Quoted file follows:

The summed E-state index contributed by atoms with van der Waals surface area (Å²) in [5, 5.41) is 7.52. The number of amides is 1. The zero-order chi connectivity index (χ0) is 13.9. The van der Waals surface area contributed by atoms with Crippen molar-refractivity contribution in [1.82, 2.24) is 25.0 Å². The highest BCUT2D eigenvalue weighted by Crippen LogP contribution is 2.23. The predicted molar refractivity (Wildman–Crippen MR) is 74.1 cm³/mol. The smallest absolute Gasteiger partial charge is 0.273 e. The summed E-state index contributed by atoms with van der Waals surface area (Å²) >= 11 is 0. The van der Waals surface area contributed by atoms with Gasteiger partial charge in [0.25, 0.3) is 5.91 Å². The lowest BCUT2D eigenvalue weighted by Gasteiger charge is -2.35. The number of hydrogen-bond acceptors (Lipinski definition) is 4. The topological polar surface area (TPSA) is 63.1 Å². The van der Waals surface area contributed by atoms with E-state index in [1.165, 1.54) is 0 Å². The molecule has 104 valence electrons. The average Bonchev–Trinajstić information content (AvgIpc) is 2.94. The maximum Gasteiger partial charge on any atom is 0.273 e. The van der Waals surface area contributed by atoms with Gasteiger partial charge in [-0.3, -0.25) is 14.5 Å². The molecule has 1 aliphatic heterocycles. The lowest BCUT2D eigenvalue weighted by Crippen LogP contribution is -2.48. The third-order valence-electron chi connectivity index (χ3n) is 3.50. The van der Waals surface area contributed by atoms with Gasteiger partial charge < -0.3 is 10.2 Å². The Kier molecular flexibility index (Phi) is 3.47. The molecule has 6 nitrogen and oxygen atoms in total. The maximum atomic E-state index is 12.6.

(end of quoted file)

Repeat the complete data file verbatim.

The summed E-state index contributed by atoms with van der Waals surface area (Å²) in [5, 5.41) is 7.52. The number of amides is 1. The zero-order chi connectivity index (χ0) is 13.9. The van der Waals surface area contributed by atoms with Crippen molar-refractivity contribution in [1.82, 2.24) is 25.0 Å². The highest BCUT2D eigenvalue weighted by Crippen LogP contribution is 2.23. The predicted molar refractivity (Wildman–Crippen MR) is 74.1 cm³/mol. The smallest absolute Gasteiger partial charge is 0.273 e. The summed E-state index contributed by atoms with van der Waals surface area (Å²) >= 11 is 0. The van der Waals surface area contributed by atoms with Gasteiger partial charge in [0.25, 0.3) is 5.91 Å². The lowest BCUT2D eigenvalue weighted by Gasteiger charge is -2.35. The number of hydrogen-bond acceptors (Lipinski definition) is 4. The topological polar surface area (TPSA) is 63.1 Å². The van der Waals surface area contributed by atoms with E-state index in [1.165, 1.54) is 0 Å². The molecule has 104 valence electrons. The average Bonchev–Trinajstić information content (AvgIpc) is 2.94. The maximum Gasteiger partial charge on any atom is 0.273 e. The van der Waals surface area contributed by atoms with Gasteiger partial charge in [-0.3, -0.25) is 14.5 Å². The molecule has 1 aliphatic heterocycles. The lowest BCUT2D eigenvalue weighted by Crippen LogP contribution is -2.48. The third-order valence-electron chi connectivity index (χ3n) is 3.50. The van der Waals surface area contributed by atoms with Gasteiger partial charge < -0.3 is 10.2 Å². The Kier molecular flexibility index (Phi) is 3.47. The molecule has 6 nitrogen and oxygen atoms in total. The maximum atomic E-state index is 12.6.